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[see-muh n-ship] /ˈsi mənˌʃɪp/
knowledge and skill pertaining to the operation, navigation, management, safety, and maintenance of a ship.
Origin of seamanship
First recorded in 1760-70; seaman + -ship Unabridged
Based on the Random House Dictionary, © Random House, Inc. 2018.
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Examples from the Web for seamanship
Historical Examples
  • It required all the captain's seamanship, and the efforts of all the crew, to withstand it.

    Brave and Bold Horatio Alger
  • I was losin' my temper; I do hate bunglin' seamanship aboard a craft of mine.

    The Depot Master Joseph C. Lincoln
  • It had been a tremendous feat of seamanship and bade fair to be successful.

    Sir Henry Morgan, Buccaneer Cyrus Townsend Brady
  • "That will do as far as seamanship is concerned," the officer said.

    At Aboukir and Acre George Alfred Henty
  • In spite of his seamanship, the caravel was wrecked on the island of Cuba.

    South American Fights and Fighters

    Cyrus Townsend Brady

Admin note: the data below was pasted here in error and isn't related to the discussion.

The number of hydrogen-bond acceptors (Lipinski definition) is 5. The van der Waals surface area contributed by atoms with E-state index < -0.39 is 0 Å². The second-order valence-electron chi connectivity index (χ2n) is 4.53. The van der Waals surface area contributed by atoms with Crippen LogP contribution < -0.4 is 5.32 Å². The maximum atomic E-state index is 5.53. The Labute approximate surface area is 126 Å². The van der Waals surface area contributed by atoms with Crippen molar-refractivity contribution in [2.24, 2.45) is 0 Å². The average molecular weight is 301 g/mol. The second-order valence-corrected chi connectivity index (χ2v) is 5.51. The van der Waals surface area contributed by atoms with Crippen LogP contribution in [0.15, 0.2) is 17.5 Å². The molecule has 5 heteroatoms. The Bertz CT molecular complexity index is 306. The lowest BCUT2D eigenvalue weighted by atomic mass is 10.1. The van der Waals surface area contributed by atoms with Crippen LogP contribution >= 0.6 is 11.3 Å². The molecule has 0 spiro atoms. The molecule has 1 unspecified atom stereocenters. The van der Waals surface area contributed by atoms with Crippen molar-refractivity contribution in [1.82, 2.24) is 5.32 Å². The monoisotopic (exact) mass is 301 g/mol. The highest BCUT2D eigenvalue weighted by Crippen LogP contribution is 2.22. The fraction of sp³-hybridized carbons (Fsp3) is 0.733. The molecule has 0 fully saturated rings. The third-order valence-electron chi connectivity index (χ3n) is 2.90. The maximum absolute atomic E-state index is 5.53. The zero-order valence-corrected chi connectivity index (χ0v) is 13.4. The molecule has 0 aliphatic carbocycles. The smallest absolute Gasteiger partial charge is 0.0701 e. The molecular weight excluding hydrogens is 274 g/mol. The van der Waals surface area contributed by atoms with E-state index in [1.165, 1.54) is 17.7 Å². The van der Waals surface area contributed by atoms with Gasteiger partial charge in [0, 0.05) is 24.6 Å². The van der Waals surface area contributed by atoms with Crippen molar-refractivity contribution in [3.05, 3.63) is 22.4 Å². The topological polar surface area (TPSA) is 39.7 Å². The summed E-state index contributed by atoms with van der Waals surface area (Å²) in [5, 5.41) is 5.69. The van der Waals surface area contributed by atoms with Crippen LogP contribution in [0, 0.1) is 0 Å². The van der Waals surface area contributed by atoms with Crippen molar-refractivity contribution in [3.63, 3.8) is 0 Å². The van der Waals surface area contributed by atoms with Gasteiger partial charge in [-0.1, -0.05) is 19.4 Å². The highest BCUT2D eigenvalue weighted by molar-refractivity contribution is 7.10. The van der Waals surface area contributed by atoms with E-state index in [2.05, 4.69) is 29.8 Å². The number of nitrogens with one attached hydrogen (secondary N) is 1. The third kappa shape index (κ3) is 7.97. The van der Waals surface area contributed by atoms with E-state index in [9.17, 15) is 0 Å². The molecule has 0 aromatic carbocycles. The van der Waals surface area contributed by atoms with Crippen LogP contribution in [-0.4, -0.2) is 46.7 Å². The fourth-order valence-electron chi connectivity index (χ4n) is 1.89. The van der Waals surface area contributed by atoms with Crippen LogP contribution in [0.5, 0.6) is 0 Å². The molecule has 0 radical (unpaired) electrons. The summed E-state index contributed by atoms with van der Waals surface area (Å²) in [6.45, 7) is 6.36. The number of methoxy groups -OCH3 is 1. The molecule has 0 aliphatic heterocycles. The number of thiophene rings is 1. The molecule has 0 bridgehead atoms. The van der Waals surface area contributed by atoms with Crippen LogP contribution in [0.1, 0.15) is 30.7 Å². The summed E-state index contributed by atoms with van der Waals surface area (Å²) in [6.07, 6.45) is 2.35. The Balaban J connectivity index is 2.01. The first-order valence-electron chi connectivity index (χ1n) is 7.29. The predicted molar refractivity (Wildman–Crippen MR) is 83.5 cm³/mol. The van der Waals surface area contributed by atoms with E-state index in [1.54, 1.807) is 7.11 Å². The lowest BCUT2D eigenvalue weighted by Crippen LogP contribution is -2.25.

• Were we half as good as he is, in other matters, we might be better than we are in seamanship.

    The Two Admirals J. Fenimore Cooper
  • I had been so absorbed in watching his seamanship, that I had not been thinking about the stranger.

    Labrador Days Wilfred Thomason Grenfell
  • They were to be composed only of those acquainted with seamanship.

  • They have been obliged to add gunnery to their knowledge of seamanship and navigation.

    Waiting for Daylight Henry Major Tomlinson
  • Once trapped, it was said, German seamanship and surprise tactics had done the rest.

    The Message Alec John Dawson
British Dictionary definitions for seamanship


skill in and knowledge of the work of navigating, maintaining, and operating a vessel
Collins English Dictionary - Complete & Unabridged 2012 Digital Edition
© William Collins Sons & Co. Ltd. 1979, 1986 © HarperCollins
Publishers 1998, 2000, 2003, 2005, 2006, 2007, 2009, 2012
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Word Origin and History for seamanship

1766, "acquaintance with the skill of a good seaman," from seaman + -ship.

Online Etymology Dictionary, © 2010 Douglas Harper
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